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Five thoughts from Xavier's last week

It's another Monday, which means another chance to review last week to see what can be gleaned.

This is what I choose to remember from this week
This is what I choose to remember from this week
Frank Victores-USA TODAY Sports

Xavier now sits at 2-2 in the Big East after the first two weeks of play. The Musketeers have defeated two ranked teams at home and lost to two decidedly less impressive teams on the road. There's almost an infinite number things that could be discussed regarding this team right now, but here are the three top thoughts I have about Xavier right now.

1. The guard situation is dire

You expect the rotation to shorten as the conference season starts, but Xavier's has done so dramatically. At this point, Coach Mack is essentially playing only three guards. Dee Davis and Remy Abell start, and Myles Davis comes off the bench. Myles played just under 20 minutes a contest last week, the rest of the non starting guards on the team combined for a total of 32 minutes over that time span. In that time those other guards, JP Macura, Larry Austin Jr, and Brandon Randolph, scored a total of seven points, grabbed two rebounds, and chipped in two assists. Until someone else is inclined to step up and do something, Xavier is going to have to deal with Myles' less than stellar defense and ball handling as essentially the only backup option. Of the three options, only Macura is even mildly useful at this point.

2. Someone needs to call Gene Hackman

Everyone knows the famous scene in Hoosiers where Hackman calls the team together and measures the rims (in Hinkle, ironically enough) and reminds his team that the game is no different on the road than it is at home. If Mr. Hackman is available for speaking engagements, someone from Xavier might look into calling him before the next road trip. The Musketeers are now 2-5 away from the friendly confines of the Cintas Center, where they are yet to lose this year. The committee is going to look for some sort good road win in order to give Xavier a decent seed come March. That will require actually beating someone somewhere other than in Cincinnati.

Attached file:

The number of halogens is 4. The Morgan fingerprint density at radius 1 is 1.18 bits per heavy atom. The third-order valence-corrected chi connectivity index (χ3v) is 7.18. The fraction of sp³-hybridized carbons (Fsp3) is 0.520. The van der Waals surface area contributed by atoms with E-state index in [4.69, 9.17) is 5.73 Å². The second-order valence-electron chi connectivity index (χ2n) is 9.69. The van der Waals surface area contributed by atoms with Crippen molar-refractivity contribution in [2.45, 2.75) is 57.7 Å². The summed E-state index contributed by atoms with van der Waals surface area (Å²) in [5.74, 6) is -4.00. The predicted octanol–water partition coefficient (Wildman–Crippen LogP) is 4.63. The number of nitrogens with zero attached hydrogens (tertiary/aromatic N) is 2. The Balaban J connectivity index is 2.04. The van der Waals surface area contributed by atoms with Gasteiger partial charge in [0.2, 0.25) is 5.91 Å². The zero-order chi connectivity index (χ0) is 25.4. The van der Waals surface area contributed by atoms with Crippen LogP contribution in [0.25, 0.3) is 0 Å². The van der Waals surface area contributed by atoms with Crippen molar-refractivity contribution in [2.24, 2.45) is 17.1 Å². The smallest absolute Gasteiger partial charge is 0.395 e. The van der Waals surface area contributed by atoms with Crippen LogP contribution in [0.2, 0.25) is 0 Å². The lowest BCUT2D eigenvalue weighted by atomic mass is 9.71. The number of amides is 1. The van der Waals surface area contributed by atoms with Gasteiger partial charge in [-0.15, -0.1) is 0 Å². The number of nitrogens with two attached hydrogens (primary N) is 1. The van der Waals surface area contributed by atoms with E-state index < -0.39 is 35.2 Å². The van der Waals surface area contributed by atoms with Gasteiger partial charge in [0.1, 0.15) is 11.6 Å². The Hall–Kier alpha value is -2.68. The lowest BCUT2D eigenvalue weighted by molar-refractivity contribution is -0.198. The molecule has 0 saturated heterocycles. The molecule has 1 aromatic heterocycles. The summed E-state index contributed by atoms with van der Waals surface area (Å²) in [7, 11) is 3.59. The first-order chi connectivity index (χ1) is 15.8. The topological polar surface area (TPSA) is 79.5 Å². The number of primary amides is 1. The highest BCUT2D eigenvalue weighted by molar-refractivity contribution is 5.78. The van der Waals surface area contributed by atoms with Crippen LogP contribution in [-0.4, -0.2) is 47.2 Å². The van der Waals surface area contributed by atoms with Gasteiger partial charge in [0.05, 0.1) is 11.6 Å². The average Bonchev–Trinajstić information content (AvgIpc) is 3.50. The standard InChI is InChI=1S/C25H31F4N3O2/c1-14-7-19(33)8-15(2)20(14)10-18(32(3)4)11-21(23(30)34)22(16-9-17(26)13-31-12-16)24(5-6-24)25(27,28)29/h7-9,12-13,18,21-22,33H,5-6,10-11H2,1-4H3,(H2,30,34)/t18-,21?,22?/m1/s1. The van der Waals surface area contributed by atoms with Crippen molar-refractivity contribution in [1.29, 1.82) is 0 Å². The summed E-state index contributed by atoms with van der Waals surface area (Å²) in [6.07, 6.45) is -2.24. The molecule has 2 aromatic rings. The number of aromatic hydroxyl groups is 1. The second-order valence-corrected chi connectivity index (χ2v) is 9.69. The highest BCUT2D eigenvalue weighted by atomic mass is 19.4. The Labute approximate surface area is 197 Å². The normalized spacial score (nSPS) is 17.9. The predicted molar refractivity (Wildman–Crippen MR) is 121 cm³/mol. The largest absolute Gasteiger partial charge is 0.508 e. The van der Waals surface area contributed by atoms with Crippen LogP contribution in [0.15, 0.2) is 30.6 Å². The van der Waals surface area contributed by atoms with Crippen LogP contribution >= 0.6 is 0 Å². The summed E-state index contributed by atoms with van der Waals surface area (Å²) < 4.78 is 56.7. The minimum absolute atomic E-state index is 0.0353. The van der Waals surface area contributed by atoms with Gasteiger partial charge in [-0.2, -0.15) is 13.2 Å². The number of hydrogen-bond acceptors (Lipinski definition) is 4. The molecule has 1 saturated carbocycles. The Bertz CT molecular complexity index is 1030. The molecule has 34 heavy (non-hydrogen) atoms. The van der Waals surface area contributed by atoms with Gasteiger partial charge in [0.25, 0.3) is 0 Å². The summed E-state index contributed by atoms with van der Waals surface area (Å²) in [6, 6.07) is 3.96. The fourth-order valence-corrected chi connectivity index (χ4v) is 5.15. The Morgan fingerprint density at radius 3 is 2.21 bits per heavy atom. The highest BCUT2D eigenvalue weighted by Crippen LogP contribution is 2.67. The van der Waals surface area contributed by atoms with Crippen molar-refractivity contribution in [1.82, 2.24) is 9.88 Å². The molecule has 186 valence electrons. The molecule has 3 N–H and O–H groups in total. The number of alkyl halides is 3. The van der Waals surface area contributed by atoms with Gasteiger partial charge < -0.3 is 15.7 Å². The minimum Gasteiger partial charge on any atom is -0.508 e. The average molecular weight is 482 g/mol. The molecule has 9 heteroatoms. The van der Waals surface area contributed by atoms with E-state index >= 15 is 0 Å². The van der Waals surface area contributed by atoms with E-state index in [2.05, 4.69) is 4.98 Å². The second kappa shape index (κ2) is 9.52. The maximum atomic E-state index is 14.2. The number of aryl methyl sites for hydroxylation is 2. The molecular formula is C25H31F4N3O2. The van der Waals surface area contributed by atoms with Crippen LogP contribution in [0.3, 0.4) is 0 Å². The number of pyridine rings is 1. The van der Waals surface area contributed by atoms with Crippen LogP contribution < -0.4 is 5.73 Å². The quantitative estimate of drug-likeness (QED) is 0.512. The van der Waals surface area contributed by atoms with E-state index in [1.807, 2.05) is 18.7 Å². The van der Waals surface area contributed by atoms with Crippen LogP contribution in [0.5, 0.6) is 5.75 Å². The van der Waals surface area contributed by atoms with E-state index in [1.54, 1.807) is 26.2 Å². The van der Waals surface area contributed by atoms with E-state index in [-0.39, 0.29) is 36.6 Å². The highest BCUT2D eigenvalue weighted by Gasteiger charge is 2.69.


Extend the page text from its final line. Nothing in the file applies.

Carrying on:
3. Getting out worked that significantly is not acceptable

It's one thing to lose a game because the other team outplays you, makes some lucky shots, or has the refs blow a call when Dez Bryant obviously catches the ball. It's quite another to lose a game because it appears as the though playing a second 20 minutes was a bridge too far for you. It's truly the least intelligent fan that sits in the seats and bellows that the boys just need to try harder to win, but there is some legitimacy to the argument that Xavier looked as if they couldn't be bothered on Saturday. That simply cannot happen again.

4. There is still a really good team in there somewhere

Remember Wednesday? That's when Xavier took apart a Seton Hall team that had just beaten Villanova and remained hot again this weekend. In that game Remy Abell shut down Sterling Gibbs, who promptly destroyed Creighton in their own gym. Dee Davis ran the offense like he was born to do it, Trevon Bluiett snapped out of his slump, and even James Farr looked like an offensive threat. That game was a week after Xavier beat Georgetown by 17. The Alabama squad that Xavier put 97 points on? Now in the top 40 of the KenPom. The Musketeers are frustrating, but they aren't bad.

5. This team is better when the bigs post deep

Coach Mack has mentioned this in passing a couple times, but the emphasis has been obvious. When Matt Stainbrook and Jalen Reynolds can establish position deep in the post, the entire offense is better. For one, both players are more adept at scoring off of a single move. Stainbrook especially is proficient at taking a couple of deliberate actions and then putting the ball in the hoop. Neither player looks terribly comfortable facing up or having to put the ball on the floor a significant number of times. When either of them is able to get the ball deep, it also opens up cutting lanes for Bluiett and Dee Davis. It's worth noting that the deep post was established early against Seton Hall and Davis and Bluiett were much more effective than they were at Butler, where both bigs were forced to initiate farther from the basket.